What I learned from three grads about attitude and achievement.

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Yesterday I interviewed three graduating seniors in Desert Hot Springs for a small scholarship fund I’m involved with. 

Each girl was a joy and their spirit of kindness was refreshing. Our scholarship fund requires recipients to have high academic achievement, leadership, and a commitment to their community.

The high school we visited yesterday is poor compared to the one my daughter attends, although it’s only 10 miles away.

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All three girls had one thing in common — they are the first in their family to be attending college.

One girl was the fifth child in her family. The parents never went beyond 8th grade in their education. She loves her parents, but she has seen how hard life can be without an education. This is what spurred her to take AP and Honors classes to get on track for college. She volunteers while following a path that no one else in her family has attempted.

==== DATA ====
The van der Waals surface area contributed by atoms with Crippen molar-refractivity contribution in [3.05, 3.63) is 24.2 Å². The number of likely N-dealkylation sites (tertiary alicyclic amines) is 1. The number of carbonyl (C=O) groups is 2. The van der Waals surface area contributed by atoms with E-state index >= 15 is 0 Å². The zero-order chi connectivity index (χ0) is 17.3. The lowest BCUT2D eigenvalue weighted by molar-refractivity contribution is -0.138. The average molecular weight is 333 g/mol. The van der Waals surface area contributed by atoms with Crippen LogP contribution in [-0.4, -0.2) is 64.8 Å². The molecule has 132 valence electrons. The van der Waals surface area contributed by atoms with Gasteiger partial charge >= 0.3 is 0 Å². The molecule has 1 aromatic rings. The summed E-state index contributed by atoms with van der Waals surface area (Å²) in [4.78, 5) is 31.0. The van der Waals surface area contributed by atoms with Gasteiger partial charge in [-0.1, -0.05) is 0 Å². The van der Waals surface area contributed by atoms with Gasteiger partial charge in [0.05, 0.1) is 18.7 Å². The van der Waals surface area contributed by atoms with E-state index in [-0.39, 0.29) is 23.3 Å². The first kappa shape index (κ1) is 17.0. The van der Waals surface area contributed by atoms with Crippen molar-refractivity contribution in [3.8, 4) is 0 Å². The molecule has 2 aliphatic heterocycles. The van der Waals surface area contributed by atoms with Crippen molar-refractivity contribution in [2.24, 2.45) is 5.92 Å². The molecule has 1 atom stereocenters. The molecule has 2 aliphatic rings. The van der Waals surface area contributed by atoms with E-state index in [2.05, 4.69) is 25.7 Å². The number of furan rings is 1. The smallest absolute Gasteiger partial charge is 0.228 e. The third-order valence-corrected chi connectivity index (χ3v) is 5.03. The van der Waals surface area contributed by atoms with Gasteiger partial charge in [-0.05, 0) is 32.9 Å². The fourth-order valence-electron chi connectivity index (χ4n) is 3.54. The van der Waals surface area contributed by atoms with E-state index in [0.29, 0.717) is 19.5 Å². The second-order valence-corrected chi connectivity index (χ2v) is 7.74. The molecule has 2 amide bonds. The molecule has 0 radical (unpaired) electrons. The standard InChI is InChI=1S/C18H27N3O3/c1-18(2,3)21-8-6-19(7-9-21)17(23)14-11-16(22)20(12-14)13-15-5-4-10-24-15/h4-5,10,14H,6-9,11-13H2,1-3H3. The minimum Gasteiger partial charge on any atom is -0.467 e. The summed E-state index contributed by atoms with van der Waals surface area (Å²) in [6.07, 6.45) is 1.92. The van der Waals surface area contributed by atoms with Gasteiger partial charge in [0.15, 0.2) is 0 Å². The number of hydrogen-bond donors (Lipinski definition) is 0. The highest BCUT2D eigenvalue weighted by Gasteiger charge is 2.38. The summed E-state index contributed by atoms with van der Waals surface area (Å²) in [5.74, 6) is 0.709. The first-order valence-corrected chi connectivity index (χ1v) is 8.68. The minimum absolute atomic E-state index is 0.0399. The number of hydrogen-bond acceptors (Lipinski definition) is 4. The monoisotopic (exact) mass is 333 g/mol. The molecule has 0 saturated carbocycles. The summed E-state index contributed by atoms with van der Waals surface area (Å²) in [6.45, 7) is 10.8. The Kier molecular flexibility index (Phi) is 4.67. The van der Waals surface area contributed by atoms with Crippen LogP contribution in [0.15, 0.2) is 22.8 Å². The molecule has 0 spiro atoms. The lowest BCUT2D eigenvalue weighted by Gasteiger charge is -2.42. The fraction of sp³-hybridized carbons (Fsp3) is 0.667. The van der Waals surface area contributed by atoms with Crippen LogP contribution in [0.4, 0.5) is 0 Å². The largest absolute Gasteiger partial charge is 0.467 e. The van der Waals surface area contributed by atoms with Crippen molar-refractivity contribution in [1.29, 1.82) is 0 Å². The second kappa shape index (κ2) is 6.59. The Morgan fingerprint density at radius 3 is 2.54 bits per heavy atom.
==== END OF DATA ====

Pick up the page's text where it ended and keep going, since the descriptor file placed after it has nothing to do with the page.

The second was the salutatorian. Not only did her parents not attend college, but she has an older brother in his 20s that is mentally disabled. I could tell that she was equally as proud of his accomplishments as her own. On weekends, this bright, confident girl, travels 30 minutes to volunteer with animals at the zoo.  Her goal is to be a veterinarian. I have no doubt she will achieve her dreams.

The third girl was very soft spoken and shy, but she had a warmth and grace about her. She has volunteered for four years at a local hospital and said she loves working in the surgery center. “The patients are cranky and I like to do everything I can to make them more comfortable.” Her mother is a single mom that makes $22,000 per year. 

imgres-6I’m proud and honored to meet these three girls. They have given me hope, especially after being around kids in my daughter’s world who are given everything they ask for, want everything and need nothing, have supportive parents, yet still act as though the world owes them something. 

images-5What are the parents of these so called “underprivileged” kids doing that we are not? Perhaps they’ve let their kids fail and learn from their mistakes. Or, they don’t believe their kids are perfect and never make mistakes. They didn’t spend their parenting years fighting every battle for them. These three beautiful girls had to make it all on their own. 

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My scholarship committee after interviewing the three girls.

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